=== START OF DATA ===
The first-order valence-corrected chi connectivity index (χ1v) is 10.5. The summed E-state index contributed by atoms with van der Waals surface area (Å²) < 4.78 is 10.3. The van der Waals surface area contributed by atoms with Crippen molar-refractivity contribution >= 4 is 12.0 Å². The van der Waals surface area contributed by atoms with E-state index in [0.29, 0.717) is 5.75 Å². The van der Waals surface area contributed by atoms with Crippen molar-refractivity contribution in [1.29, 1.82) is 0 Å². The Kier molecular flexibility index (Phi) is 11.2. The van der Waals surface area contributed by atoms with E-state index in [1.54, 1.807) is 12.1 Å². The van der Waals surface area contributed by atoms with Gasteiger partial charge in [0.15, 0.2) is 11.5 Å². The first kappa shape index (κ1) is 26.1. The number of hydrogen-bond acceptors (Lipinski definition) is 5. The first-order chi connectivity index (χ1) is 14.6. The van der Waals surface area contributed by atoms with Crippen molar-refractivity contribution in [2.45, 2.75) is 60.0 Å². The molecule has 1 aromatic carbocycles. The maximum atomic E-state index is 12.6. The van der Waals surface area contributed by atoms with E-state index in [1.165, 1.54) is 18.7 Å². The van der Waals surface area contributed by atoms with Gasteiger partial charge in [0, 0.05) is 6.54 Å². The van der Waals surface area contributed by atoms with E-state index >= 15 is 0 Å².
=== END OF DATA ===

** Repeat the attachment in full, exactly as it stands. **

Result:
The first-order valence-corrected chi connectivity index (χ1v) is 10.5. The summed E-state index contributed by atoms with van der Waals surface area (Å²) < 4.78 is 10.3. The van der Waals surface area contributed by atoms with Crippen molar-refractivity contribution >= 4 is 12.0 Å². The van der Waals surface area contributed by atoms with E-state index in [0.29, 0.717) is 5.75 Å². The van der Waals surface area contributed by atoms with Crippen molar-refractivity contribution in [1.29, 1.82) is 0 Å². The Kier molecular flexibility index (Phi) is 11.2. The van der Waals surface area contributed by atoms with E-state index in [1.54, 1.807) is 12.1 Å². The van der Waals surface area contributed by atoms with Gasteiger partial charge in [0.15, 0.2) is 11.5 Å². The first kappa shape index (κ1) is 26.1. The number of hydrogen-bond acceptors (Lipinski definition) is 5. The first-order chi connectivity index (χ1) is 14.6. The van der Waals surface area contributed by atoms with Crippen molar-refractivity contribution in [2.45, 2.75) is 60.0 Å². The molecule has 1 aromatic carbocycles. The maximum atomic E-state index is 12.6. The van der Waals surface area contributed by atoms with E-state index in [1.165, 1.54) is 18.7 Å². The van der Waals surface area contributed by atoms with Gasteiger partial charge in [0, 0.05) is 6.54 Å². The van der Waals surface area contributed by atoms with E-state index >= 15 is 0 Å².